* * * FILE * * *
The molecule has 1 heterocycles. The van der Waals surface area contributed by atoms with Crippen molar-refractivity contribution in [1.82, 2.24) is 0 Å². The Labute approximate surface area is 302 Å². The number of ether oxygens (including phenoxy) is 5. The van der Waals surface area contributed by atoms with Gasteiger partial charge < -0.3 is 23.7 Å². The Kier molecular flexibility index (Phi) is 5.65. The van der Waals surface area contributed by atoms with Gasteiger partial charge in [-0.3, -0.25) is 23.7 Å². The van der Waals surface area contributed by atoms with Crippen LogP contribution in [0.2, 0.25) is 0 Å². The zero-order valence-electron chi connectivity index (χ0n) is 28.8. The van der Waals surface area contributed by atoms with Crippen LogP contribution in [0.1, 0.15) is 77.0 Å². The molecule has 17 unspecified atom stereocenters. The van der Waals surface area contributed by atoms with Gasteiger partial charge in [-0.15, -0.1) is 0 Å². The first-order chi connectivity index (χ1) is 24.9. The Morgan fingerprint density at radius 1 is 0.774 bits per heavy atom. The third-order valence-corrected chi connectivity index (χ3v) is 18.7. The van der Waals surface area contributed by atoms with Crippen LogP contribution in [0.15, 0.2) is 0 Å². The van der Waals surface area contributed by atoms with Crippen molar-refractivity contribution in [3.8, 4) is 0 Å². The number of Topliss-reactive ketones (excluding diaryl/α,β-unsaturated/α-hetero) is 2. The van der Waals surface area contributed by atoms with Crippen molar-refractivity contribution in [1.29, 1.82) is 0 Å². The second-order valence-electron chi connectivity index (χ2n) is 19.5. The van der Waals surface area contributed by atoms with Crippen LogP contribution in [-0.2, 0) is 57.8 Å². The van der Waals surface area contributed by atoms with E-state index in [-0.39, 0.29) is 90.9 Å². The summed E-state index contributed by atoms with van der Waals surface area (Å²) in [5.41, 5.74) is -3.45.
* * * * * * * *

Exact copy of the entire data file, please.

The molecule has 1 heterocycles. The van der Waals surface area contributed by atoms with Crippen molar-refractivity contribution in [1.82, 2.24) is 0 Å². The Labute approximate surface area is 302 Å². The number of ether oxygens (including phenoxy) is 5. The van der Waals surface area contributed by atoms with Gasteiger partial charge < -0.3 is 23.7 Å². The Kier molecular flexibility index (Phi) is 5.65. The van der Waals surface area contributed by atoms with Gasteiger partial charge in [-0.3, -0.25) is 23.7 Å². The van der Waals surface area contributed by atoms with Crippen LogP contribution in [0.2, 0.25) is 0 Å². The zero-order valence-electron chi connectivity index (χ0n) is 28.8. The van der Waals surface area contributed by atoms with Crippen LogP contribution in [0.1, 0.15) is 77.0 Å². The molecule has 17 unspecified atom stereocenters. The van der Waals surface area contributed by atoms with Gasteiger partial charge in [-0.15, -0.1) is 0 Å². The first-order chi connectivity index (χ1) is 24.9. The Morgan fingerprint density at radius 1 is 0.774 bits per heavy atom. The third-order valence-corrected chi connectivity index (χ3v) is 18.7. The van der Waals surface area contributed by atoms with Crippen LogP contribution in [0.15, 0.2) is 0 Å². The van der Waals surface area contributed by atoms with Crippen molar-refractivity contribution in [3.8, 4) is 0 Å². The number of Topliss-reactive ketones (excluding diaryl/α,β-unsaturated/α-hetero) is 2. The van der Waals surface area contributed by atoms with Crippen molar-refractivity contribution in [1.29, 1.82) is 0 Å². The second-order valence-electron chi connectivity index (χ2n) is 19.5. The van der Waals surface area contributed by atoms with Crippen LogP contribution in [-0.2, 0) is 57.8 Å². The van der Waals surface area contributed by atoms with E-state index in [-0.39, 0.29) is 90.9 Å². The summed E-state index contributed by atoms with van der Waals surface area (Å²) in [5.41, 5.74) is -3.45.